A transgender woman has shared her experience with us about being kicked out of the women’s restroom by the staff at Cirque Du Soleil’s show at the New York-New York Hotel in Las Vegas.
Katie Charm is a trans woman who lives in San Francisco. She has been on hormones for seven months. During her “big summer vacation” to Las Vegas with her girlfriends, she repeatedly experienced problems using the bathroom of her gender identity.
We interviewed Charm exclusively: “I have taken a day to digest what happened, and my only goal is to try and help the queer community as much as possible here.”
While seeing Zumanity, Cirque Du Soleil’s “erotic thrill” themed show at the New York-New York hotel, she used the women’s restroom before the show began. Later, when she returned to use the same restroom, Zumanity and New York-New York staff was there to intercept her.
“They formed a literal barrier in the hallway blocking me from using it,” she tells us. “The first manager was unbelievable. He was like, ‘Well, look at you, look at what you’re wearing.’ I was wearing a woman’s baby doll tee and shorts, by the way. I was like, ‘I’m a trans woman! I have boobs even.’ I asked to speak to his manager.”
This is when Charm began to film the unsettling encounter that shows the staff members asking her for ID and questioning if she is really transgender.
“I asked for a refund and the manager was like,’Why in the world would we give you a refund?’ I had to leave because I became too emotional. We missed the end of the show.”
Charm explains the fear and self-doubt she has had to overcome since transitioning.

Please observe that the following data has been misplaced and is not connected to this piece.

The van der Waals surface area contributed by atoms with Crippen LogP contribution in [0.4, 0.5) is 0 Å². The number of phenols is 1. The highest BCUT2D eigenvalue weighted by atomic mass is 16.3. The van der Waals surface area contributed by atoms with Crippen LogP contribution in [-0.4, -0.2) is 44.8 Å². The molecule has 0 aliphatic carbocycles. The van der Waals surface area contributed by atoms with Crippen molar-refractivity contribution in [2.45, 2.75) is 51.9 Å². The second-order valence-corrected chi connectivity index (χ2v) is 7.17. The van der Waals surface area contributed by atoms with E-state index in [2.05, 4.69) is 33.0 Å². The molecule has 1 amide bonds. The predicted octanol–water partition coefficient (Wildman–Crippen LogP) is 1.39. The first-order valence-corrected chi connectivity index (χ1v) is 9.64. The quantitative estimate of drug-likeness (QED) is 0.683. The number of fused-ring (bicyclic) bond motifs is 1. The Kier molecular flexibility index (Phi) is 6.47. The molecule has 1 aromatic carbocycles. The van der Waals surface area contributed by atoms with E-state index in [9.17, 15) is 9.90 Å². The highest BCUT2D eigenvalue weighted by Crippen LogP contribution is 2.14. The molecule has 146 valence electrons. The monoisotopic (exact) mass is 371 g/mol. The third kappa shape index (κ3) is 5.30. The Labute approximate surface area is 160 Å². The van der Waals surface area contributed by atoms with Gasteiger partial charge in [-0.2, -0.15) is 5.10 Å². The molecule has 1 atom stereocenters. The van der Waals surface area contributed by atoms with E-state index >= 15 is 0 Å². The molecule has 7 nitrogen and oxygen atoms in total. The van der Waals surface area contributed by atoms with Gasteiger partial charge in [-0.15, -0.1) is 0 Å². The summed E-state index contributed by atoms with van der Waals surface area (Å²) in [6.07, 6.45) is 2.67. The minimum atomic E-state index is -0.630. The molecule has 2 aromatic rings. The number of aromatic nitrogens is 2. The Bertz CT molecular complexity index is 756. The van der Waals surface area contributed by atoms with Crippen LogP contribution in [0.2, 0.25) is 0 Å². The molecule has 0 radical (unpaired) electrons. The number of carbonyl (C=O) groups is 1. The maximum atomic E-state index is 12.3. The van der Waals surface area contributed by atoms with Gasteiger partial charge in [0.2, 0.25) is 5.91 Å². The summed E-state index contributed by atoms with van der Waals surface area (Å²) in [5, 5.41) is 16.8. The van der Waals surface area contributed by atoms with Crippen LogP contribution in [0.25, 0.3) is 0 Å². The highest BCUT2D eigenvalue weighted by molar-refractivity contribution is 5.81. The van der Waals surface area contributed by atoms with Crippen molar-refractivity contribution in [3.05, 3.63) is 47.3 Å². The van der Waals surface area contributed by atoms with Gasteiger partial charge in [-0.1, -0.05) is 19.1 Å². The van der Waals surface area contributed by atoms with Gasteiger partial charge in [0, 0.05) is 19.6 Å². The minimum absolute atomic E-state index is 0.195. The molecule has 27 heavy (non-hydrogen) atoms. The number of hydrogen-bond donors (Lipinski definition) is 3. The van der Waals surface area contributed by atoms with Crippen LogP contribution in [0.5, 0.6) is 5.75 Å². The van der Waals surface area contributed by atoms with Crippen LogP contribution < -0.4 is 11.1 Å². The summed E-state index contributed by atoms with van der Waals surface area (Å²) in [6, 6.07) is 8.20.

“I don’t know if you understand how scary it is for a newly transitioning person to use a women’s room,” she explains. “So afraid at any second to be called out and harassed for not belonging. So scared of those macho assholes waiting outside to hurt you for daring to use the bathroom next to their wife.”
“The titanic mountains of self-doubt you have to overcome just to feel OK being there. Months and months of fighting thoughts, “Do I really belong here? Am I a bad person for just wanting to pee in peace. The crippling self-doubt versus the absolute terror of going to the men’s room. After a few months of transition, you begin smelling like a girl, and people give you scary looks in the men’s room. It was a nightmare for all [the beginning] of 2017. It was a nightmare I finally felt like I had conquered.”
Since the incident, MGM Resorts — the owner of New York-New York Hotel — has reached out to Charm.
On her Instagram, they wrote:
MGM Resorts International strives to create a safe and inclusive environment for our LGBTQ guests. Under our policy, guests who are transgender may use the restroom of the gender they associate with. If you were not allowed access to the restroom of your choice, we would very much like an opportunity to address this matter with you directly. Inclusion is a bedrock value of MGM Resorts and we welcome the opportunity to make this right.
They have since apologized, and offered the ticket holder a refund – but Charm is sure it’s only because there is video evidence of the encounter.
“Would they have reached out if it it wasn’t recorded?”